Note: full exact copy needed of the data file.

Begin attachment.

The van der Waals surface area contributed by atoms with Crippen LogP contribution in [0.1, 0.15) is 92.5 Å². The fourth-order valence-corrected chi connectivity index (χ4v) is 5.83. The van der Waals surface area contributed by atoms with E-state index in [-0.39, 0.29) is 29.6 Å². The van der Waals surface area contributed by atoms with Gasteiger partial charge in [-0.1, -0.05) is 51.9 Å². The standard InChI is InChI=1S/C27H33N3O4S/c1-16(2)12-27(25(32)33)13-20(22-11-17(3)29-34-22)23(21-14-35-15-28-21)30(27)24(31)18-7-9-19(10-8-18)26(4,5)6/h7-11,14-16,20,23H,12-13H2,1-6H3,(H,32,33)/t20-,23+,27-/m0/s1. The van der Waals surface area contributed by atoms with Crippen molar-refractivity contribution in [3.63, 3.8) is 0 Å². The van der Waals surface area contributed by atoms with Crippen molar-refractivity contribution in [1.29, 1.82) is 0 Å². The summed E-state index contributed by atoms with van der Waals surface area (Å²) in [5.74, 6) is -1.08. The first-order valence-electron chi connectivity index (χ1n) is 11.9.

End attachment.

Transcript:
The van der Waals surface area contributed by atoms with Crippen LogP contribution in [0.1, 0.15) is 92.5 Å². The fourth-order valence-corrected chi connectivity index (χ4v) is 5.83. The van der Waals surface area contributed by atoms with E-state index in [-0.39, 0.29) is 29.6 Å². The van der Waals surface area contributed by atoms with Gasteiger partial charge in [-0.1, -0.05) is 51.9 Å². The standard InChI is InChI=1S/C27H33N3O4S/c1-16(2)12-27(25(32)33)13-20(22-11-17(3)29-34-22)23(21-14-35-15-28-21)30(27)24(31)18-7-9-19(10-8-18)26(4,5)6/h7-11,14-16,20,23H,12-13H2,1-6H3,(H,32,33)/t20-,23+,27-/m0/s1. The van der Waals surface area contributed by atoms with Crippen molar-refractivity contribution in [3.63, 3.8) is 0 Å². The van der Waals surface area contributed by atoms with Crippen molar-refractivity contribution in [1.29, 1.82) is 0 Å². The summed E-state index contributed by atoms with van der Waals surface area (Å²) in [5.74, 6) is -1.08. The first-order valence-electron chi connectivity index (χ1n) is 11.9.